Hans-Bernd Huelsmann | JazzViews Adelaide | Charles Wearing Blues &Soul Magazine UK
Malcolm Prangell B&S Jazz UK | Steve Hobbs B&S Soul
Smooth Jazz is a genre, which has it's native place in USA, especially in California. I don't mean that someone invent the genre. Instrumental Pop music with an jazzy impact is played and listened everywhere in the world. But in California some radio manager had the idea to call this kind of music "Smooth Jazz" and gave the child a home. Since this time this tender plant developed and bloomed all over USA and the world. Australia was a terra incognito for Smooth Jazz over several years. But inspired by the American artists is the Smooth Jazz community now growing even in down under.
No music genre can exist without radiostations spreading the music and acquiring new friends for this genre. In Sydney Smooth Saturday brings out the best in Rhythm and Jazz on 2NSB-FM. From 10 am to 6 pm the music is smooth and the presenters just keep it coming. Another station is 2RES . Radio Eastern Sydney is the community broadcaster for the Eastern Sydney region. 2CCR-FM is a community radio station operated by Cumberland Media Association Inc. They broadcast from Baulkham Hills, a suburb of Western Sydney. All these stations are playing Smooth Jazz. More will come soon.
the most import part of music are the musician themselves. Noel
Elmowy, one of these Australian Smooth Jazz artists, has been
constantly involved in the arranging & production of artists compositions
since the early 80's. Australia is a small market for instrumental smooth
funky Jazz. So he and his fellow musicians tended to search and be inspired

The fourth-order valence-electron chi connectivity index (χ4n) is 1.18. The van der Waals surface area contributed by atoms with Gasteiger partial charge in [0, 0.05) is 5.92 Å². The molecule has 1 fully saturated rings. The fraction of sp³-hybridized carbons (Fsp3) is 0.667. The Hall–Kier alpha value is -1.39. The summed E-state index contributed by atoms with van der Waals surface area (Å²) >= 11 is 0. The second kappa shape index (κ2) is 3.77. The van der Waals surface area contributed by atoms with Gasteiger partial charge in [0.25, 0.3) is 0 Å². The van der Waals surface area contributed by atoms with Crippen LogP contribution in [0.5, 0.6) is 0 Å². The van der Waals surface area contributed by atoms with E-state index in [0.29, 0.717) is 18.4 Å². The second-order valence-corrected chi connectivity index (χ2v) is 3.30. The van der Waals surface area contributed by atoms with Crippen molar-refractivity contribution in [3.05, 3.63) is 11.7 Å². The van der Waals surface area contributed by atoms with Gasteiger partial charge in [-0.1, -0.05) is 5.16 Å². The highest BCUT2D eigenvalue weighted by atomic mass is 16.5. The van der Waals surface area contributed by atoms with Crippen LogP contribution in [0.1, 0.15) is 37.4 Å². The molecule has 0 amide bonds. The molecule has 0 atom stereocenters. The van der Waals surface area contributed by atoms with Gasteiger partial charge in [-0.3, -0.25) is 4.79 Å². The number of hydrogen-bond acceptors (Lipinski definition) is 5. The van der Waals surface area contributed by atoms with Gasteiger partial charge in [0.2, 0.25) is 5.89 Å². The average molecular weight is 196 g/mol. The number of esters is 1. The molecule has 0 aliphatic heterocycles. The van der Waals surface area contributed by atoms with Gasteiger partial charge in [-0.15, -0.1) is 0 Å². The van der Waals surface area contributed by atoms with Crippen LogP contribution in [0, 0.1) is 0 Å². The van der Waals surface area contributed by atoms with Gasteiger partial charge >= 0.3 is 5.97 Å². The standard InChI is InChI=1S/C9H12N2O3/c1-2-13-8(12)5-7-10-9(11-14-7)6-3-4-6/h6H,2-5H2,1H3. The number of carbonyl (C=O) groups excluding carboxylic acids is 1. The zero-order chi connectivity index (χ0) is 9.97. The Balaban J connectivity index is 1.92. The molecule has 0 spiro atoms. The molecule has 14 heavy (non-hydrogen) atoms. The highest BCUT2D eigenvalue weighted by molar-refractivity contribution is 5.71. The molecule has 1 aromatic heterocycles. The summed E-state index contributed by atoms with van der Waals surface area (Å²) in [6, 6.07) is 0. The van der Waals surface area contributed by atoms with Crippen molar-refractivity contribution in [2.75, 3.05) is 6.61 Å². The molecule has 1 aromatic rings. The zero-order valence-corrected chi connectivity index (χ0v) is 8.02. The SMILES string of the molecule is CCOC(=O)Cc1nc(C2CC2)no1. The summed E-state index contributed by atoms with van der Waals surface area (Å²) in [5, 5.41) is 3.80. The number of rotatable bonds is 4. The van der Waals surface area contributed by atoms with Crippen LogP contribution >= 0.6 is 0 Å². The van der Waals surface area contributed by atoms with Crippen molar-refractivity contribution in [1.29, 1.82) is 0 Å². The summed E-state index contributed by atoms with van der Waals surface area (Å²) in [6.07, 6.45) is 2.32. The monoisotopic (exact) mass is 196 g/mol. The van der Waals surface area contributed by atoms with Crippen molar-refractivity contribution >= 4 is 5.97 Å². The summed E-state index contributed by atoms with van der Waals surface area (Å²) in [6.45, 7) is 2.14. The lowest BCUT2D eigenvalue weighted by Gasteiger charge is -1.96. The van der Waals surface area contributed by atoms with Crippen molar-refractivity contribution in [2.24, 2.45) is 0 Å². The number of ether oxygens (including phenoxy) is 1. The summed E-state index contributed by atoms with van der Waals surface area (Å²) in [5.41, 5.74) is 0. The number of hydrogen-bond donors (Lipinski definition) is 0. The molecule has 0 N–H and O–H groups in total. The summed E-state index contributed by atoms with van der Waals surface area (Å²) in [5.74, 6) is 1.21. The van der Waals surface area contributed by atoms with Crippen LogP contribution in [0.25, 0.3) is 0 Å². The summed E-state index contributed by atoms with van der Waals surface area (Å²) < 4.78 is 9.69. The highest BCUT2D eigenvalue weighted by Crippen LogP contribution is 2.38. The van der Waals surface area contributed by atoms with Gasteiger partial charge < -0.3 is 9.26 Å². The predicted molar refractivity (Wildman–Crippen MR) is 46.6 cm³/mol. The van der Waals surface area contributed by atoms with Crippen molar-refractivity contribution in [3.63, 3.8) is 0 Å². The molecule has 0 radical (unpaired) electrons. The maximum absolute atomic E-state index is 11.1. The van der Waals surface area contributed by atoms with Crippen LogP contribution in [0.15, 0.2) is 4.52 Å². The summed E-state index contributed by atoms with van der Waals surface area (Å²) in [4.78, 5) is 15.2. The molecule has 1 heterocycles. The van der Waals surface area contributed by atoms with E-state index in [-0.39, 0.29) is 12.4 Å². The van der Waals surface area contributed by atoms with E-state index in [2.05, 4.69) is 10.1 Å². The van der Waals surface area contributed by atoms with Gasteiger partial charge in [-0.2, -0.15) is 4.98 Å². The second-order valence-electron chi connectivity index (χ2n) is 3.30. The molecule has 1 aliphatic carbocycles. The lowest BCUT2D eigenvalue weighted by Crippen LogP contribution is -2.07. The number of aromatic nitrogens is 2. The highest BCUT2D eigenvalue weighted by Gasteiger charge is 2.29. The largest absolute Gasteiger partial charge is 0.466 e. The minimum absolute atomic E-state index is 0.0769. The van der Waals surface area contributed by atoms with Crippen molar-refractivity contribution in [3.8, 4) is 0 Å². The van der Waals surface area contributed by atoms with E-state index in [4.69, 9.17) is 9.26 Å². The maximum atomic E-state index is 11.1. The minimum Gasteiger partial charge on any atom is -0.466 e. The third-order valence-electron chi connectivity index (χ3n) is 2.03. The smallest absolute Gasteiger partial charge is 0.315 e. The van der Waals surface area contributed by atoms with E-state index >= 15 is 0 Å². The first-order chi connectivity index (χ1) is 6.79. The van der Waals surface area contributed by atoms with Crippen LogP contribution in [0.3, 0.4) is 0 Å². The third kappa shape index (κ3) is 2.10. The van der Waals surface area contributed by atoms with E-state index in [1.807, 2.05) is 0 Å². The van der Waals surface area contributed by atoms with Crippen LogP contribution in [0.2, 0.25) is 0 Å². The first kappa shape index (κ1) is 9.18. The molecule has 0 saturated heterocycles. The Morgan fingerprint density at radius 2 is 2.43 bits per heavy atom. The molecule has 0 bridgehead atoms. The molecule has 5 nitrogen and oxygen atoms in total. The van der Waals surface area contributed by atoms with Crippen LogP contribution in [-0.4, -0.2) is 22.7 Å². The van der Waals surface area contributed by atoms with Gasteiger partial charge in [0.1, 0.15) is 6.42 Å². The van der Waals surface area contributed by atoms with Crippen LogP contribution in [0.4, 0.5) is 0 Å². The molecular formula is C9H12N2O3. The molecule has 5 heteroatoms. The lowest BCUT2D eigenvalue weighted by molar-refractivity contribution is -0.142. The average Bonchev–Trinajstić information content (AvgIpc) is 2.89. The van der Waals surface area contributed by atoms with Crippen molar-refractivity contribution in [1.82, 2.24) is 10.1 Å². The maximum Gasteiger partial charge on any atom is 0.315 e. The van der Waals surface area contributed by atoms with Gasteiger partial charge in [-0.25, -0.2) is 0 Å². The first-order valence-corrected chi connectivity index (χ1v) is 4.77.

by US musicians. For him Herbie Hancock or George
Duke were the inspiration for truly playing in a freer format
than popular time constrained Pop tunes.
Let's talk about the musicians, who are playing on Noel's new album:
Land Richards (drummer) and friend helped in some introductions especially when he took Noel to a Gerald Albright /Will Downing session. They met while Land played for Al Jarreau in Australia. He met Wyn Morro of Avalondesign, a genius electronics engineer in US who put him on to Con Psorakis (Evia Systems) a real link in the studios in LA and from there doors started to open. These guys are Australian also! So he came in contact with Michael O'Neill, who is guitarist with George Bensons touring group and a friend of Lands too. Another artist appearing on Noel's album is Chad Wackermann (Frank Zappa), who lives in Australia. Chris Soulos & Noel have played together since the 70's. Basically all these musicians he work with. Doug Williams & Erana Mei Leef are Sydneys numero uno vocalists Keren Minshull(Euphoria) & Noel had a band in the late 70s & again in the late 80s. She has a hit on the dance clubs now.
The recording process involved the gamut of Recording mediums be they Cubase VST24/Protools24/Hard Disk/Analog Tape/ADAT/DA88 /DA78/HR/flying parts to & from US as well as himself going to USA to complete parts of this project. At one stage tracks #4,#5,#8,#12 were totally lost into hard drive heaven which stunned & knocked Noel 's spirit for many weeks. He comments his fate: "I 'm actually now so glad it happened because the results were far superior to what may have been."
Cinqueterre, the Italian description for the fifth continent, is an uptempo tune dominated by Andrew Oh's lead flute and Jason Morphett 's flute, who's sax solo is fulminant. Noel brilliants in quick piano runnings following the steps of George Duke.
Precious love is a slow flowing tune with wonderful samples of Take 6 and the beautiful vocal highlight Doug Williams well framed by the backing vocals of Keren Minshull and Danny D'Costa. A candlelight tune par excellence. Michael O'Neill on guitar and Andrew Oh on sax, set further instrumental gems.
On Weavin' you can listen to the fine guitar licks of Art Phillips and Andrew Oh on sax. Exotic rhythm assets are played in by Bashiri Johnson (percussion loops), Land Richards (drums) and Tony Azzopardi (percussion). People complaining about the shortness of many Smooth Jazz tunes will register with contentment tunes with length of 6 minutes and more.
Bobo is a track Noel became associated with in
London and which became a signature tune for him. It's a cover version
of the great keyboardist Webster Lewis' from the early eighties. The
rhythm section on this recording of EL Bobo was taken
from a very basic recording demo Noel produced for his
band Espirito in the mid 80's for another demo of one